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I hate HIIT, it destroys my recovery abilities. It's great for fitness though, I would use kettlebells if I wanted to do some conditionning.


For training: stopped drinking completely for the last month and a half, lost a lot of fat, gained muscle (2 pounds away from when I left Montreal, but noticeably leaner), gained strength on the bench, back is healed at about 80-90%(I an deadlift again!), shoulder sprain is getting better by the day (should be healed soon). Pretty happy with everything. I've begun to apply to 80/20 principles to training as well, got rid of all the fluff in my workouts.

I'm moving to a new place soon so I'm thinking of dropping my gym membership and buying this for an appartment:

http://www.roguecanada.ca/s2-squat-stand.php

700$ shipped for really high quality. I just need a bar and some steel plates. I think I can manage to make a home gym for 1000$, which is great.

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03-28-2011, 02:06 PM
  #247
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Quote:
Originally Posted by Kriss E View Post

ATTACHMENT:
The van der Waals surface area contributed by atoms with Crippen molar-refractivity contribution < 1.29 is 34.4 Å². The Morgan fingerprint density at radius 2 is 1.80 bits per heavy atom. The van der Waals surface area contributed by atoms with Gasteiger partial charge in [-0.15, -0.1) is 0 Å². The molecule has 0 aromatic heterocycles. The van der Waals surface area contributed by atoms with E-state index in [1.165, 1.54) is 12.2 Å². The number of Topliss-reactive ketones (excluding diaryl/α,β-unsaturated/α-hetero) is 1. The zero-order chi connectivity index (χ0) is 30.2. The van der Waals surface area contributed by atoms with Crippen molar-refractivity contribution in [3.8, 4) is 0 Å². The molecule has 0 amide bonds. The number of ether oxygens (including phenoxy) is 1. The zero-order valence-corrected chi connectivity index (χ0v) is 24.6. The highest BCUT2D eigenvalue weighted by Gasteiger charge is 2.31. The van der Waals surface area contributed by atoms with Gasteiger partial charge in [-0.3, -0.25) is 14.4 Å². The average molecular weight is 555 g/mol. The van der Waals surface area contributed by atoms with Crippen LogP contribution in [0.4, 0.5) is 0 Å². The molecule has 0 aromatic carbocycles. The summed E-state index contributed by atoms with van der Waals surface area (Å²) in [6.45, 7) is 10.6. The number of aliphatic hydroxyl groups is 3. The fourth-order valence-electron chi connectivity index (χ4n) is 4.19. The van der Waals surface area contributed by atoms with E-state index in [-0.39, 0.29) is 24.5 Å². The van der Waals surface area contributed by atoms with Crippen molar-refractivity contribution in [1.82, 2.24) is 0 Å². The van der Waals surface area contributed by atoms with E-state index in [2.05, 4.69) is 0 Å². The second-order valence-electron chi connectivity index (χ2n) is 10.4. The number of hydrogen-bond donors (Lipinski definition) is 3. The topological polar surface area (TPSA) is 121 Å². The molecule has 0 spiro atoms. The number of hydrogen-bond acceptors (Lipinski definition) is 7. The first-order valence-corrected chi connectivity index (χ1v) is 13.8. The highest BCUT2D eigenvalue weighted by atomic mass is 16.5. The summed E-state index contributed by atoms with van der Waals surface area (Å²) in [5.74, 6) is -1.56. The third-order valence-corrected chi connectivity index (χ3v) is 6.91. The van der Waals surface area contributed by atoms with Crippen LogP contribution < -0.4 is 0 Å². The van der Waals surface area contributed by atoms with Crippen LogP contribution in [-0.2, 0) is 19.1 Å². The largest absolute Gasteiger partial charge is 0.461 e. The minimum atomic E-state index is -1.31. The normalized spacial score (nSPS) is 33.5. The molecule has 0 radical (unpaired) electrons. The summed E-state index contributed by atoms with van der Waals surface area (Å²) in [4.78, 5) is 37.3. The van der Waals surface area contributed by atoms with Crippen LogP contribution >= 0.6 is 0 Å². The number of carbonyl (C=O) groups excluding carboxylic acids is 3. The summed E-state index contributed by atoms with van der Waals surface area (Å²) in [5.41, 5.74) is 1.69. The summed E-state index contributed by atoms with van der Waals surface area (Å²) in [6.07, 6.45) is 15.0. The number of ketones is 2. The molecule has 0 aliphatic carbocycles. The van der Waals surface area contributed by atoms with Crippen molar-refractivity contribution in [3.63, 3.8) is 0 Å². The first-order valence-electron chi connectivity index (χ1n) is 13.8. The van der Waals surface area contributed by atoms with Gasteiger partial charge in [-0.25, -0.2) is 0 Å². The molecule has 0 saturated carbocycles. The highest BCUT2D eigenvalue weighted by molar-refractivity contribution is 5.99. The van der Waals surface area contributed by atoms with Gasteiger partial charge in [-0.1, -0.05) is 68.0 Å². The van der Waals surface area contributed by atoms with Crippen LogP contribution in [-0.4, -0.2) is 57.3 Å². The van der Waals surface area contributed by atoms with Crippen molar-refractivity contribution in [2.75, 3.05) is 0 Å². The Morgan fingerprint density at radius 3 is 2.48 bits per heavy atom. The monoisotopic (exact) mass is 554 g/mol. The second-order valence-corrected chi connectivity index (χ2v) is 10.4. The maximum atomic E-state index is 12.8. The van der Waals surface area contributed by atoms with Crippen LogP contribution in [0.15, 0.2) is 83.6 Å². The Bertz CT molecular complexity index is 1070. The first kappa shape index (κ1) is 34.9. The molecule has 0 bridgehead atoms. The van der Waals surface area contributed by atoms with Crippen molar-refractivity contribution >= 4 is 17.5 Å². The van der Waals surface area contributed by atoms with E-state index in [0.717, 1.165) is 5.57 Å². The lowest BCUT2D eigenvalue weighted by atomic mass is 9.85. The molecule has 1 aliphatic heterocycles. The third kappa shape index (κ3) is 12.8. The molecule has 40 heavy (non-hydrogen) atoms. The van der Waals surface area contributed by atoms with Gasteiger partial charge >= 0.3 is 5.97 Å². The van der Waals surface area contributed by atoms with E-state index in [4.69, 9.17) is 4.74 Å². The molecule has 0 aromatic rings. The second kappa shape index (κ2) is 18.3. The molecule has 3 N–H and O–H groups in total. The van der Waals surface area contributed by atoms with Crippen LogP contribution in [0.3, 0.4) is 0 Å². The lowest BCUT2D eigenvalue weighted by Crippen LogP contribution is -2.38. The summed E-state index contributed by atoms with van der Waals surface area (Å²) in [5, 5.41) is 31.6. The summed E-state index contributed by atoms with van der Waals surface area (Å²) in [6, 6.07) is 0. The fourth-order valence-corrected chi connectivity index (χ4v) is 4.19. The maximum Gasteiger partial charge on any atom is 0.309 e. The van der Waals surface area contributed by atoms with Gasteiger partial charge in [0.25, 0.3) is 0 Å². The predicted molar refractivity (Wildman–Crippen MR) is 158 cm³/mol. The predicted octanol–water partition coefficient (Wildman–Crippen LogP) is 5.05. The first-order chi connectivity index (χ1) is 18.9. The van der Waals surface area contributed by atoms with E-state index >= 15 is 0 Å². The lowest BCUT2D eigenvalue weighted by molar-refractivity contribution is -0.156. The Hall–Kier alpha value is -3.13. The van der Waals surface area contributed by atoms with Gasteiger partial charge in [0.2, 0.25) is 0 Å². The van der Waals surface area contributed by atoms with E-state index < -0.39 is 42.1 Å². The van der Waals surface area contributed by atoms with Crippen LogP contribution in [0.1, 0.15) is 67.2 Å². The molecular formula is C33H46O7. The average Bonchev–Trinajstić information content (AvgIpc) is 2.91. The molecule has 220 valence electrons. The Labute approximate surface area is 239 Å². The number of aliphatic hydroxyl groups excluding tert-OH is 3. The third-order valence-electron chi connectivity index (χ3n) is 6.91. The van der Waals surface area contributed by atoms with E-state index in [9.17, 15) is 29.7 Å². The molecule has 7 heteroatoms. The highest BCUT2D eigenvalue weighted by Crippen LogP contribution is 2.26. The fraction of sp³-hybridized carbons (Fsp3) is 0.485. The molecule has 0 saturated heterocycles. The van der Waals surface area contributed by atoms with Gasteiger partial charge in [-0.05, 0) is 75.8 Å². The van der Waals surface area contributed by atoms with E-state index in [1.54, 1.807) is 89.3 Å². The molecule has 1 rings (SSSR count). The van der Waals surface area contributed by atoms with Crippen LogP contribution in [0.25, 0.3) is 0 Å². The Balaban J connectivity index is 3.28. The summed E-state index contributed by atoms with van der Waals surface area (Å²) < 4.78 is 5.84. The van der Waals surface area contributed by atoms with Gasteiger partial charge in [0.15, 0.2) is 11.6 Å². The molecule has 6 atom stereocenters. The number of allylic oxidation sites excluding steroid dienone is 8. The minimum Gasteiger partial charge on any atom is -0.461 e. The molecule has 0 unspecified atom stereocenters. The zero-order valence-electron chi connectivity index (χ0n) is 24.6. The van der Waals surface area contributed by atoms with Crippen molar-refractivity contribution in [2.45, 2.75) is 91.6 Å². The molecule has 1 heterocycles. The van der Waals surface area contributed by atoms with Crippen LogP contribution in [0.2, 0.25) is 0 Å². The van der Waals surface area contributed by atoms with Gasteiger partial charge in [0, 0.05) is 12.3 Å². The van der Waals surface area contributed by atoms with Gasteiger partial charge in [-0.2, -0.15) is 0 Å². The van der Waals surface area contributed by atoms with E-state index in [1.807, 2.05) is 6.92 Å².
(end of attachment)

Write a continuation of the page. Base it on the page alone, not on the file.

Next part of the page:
This sounds like some rant more than anything.

What I agree with is that Diet is by far the most important thing. Without a focus on nutrition, forget about weight loss.

As far as anaerobic vs aerobic, to me, there is no question which is better.
In a nutshell, wouldn't you agree that your physical results will come from intensity? Lift light weights that don't require much power(intensity), do similar low powered runs, you will leave the gym without having sweat a drop and will see absolutely no gains at such a low intensity. Raise the power, and you will start seeing gains.
Anaerobic exercises are high in power, aerobic exercises are low in power. Seems pretty logical which is best.
Go run for 20min at a low-moderate pace, the next day, do 20min for a maximum number of rounds of 5pull ups/10push ups/15squats, see which one will gas you out more.
Anaerobic exercises will also build muscle, whereas aerobic will burn muscles.